From a scarred, post-industrial landscape to thriving woodland packed with wildlife and economic opportunities alike: Meera Dattani laces up her boots to explore the National Forest Way

When local boy John Swanwick returned to Leicestershire after a 30-year absence, he couldn’t quite believe it: “After my father’s death, I wanted to reconnect, explore places I half remembered. Walking the National Forest Way, I saw the ground littered with coal and clinker – I realised I was climbing a former slag heap. The pits and wasteland of my childhood were now silver birch, alder and oak trees.”

The National Forest is England’s first new forest in a thousand years and celebrates its 25th birthday this year. Covering 200 square miles across east Staffordshire, south Derbyshire and north west Leicestershire in one of the country’s least wooded areas, it’s transforming disused coalfields and landfill sites into woodland, wildlife habitats and park land. In fact, forest cover in the area has increased from six per cent to 20 per cent since its inception in 1991. That’s the kind of re-greening that 8,500,000 trees will do; it even makes the target of one third woodland cover seem achievable.

The idea was to create a forest in central England to show how commercial forestry, ecological benefits, mine restoration and tourism can go hand-in-hand. With the aim of linking the ancient forests of Needwood in Staffordshire to Charnwood in Leicestershire, the project has been powering ahead, steered by the not-for-profit National Forest Company.

They call it one of ‘England’s boldest environmental projects’, and according to the organisation’s Carol Rowntree Jones, it’s an exemplar that’s helped pioneer community forests across the country. “The concept of large-scale landscape conservation is now mainstream,” she says.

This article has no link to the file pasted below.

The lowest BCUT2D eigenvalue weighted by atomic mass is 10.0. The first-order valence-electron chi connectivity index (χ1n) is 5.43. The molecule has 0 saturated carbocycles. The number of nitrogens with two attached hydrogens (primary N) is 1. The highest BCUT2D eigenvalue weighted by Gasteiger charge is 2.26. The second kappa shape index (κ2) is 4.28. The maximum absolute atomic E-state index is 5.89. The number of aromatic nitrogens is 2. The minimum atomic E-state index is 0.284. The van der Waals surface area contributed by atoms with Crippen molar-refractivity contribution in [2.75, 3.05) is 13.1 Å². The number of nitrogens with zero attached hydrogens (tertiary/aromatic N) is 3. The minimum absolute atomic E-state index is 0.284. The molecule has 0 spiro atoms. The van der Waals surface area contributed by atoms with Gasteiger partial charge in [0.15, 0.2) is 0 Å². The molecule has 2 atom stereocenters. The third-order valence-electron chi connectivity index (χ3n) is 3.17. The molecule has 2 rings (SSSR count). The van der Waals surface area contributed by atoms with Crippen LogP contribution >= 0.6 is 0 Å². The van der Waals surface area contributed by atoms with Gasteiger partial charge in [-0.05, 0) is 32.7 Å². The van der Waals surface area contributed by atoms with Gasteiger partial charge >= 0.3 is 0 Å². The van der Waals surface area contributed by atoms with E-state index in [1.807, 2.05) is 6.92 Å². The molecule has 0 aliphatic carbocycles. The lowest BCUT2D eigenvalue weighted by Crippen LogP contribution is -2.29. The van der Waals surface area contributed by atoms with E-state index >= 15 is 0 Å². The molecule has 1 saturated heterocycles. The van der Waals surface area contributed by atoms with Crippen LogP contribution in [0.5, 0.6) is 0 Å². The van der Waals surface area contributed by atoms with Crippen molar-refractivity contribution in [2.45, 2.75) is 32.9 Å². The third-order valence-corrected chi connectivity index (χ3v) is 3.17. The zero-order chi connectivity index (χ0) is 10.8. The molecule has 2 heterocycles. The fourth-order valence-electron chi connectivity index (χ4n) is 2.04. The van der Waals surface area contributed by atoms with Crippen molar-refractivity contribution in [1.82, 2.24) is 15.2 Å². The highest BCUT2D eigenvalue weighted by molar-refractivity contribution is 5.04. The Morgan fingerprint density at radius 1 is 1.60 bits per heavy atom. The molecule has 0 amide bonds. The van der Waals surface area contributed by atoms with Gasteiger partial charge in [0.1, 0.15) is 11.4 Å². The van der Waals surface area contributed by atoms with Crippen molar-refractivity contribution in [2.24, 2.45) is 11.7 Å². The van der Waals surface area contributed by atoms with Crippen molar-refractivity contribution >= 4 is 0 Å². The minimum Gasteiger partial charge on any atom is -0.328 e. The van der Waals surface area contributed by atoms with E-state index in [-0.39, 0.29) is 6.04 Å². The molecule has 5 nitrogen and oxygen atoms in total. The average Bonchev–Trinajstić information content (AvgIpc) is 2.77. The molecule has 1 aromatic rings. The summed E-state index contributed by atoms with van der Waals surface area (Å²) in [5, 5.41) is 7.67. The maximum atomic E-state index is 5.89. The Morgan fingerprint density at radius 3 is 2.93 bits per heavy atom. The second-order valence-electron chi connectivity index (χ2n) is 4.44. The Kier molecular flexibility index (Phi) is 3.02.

Battlestead Hill view_2_CREDIT Diana Jarvis

Photo by Diana Jarvis


One way to discover it is along the 75-mile National Forest Way, a walking route launched in 2014 that explores the landscape’s changing fortunes. Split into 12 stages between four and seven and a half miles long, each with downloadable OS map and step-by-step instructions in either direction, the National Forest Way works equally well for day walks or as a long-distance route. The National Memorial Arboretum in Staffordshire marks the start of the eastbound route and Leicestershire’s Beacon Hill Country Park the westbound one.

Armed with directions, a backpack and a map-reading travel companion, I set off to walk the full route over eight days. We start at the arboretum where 300,000 trees and 300 memorials pay tribute to those who have served the nation as members of the armed forces or civil services. Fields and farms lead us to the pretty village of Alrewas, on to the views from Staffordshire’s Battlestead Hill and the atmospheric Lock House bed and breakfast next to Branston Water Park, which lies on a former open mine.

The further we hike, the clearer it is that this is a countryside walk with a twist. At its most bucolic, we see hay bales, fields of cows, picture-postcard villages and majestic views from spots such as Cadborough Hill Wood and Feanedock Wood. Several squeeze stiles and kissing gates later, we’re in an unremarkable suburb, on A-roads or passing industrial wasteland. But this is never for long. In Derbyshire, the geological marvel of Carvers Rocks and shimmering blue of Foremark Reservoir await; in Leicestershire, there’s the joy of rutting deer herds in Bradgate Park and the wildflowers of Dimminsdale. Linda Jee, who runs Horseshoe Cottage Farm by Bradgate Park, says visitors are surprised at the beauty they find in Leicestershire. “And if it wasn’t for the new route, they might never have discovered it,” she says. This is a stroll through British history, nature and heritage.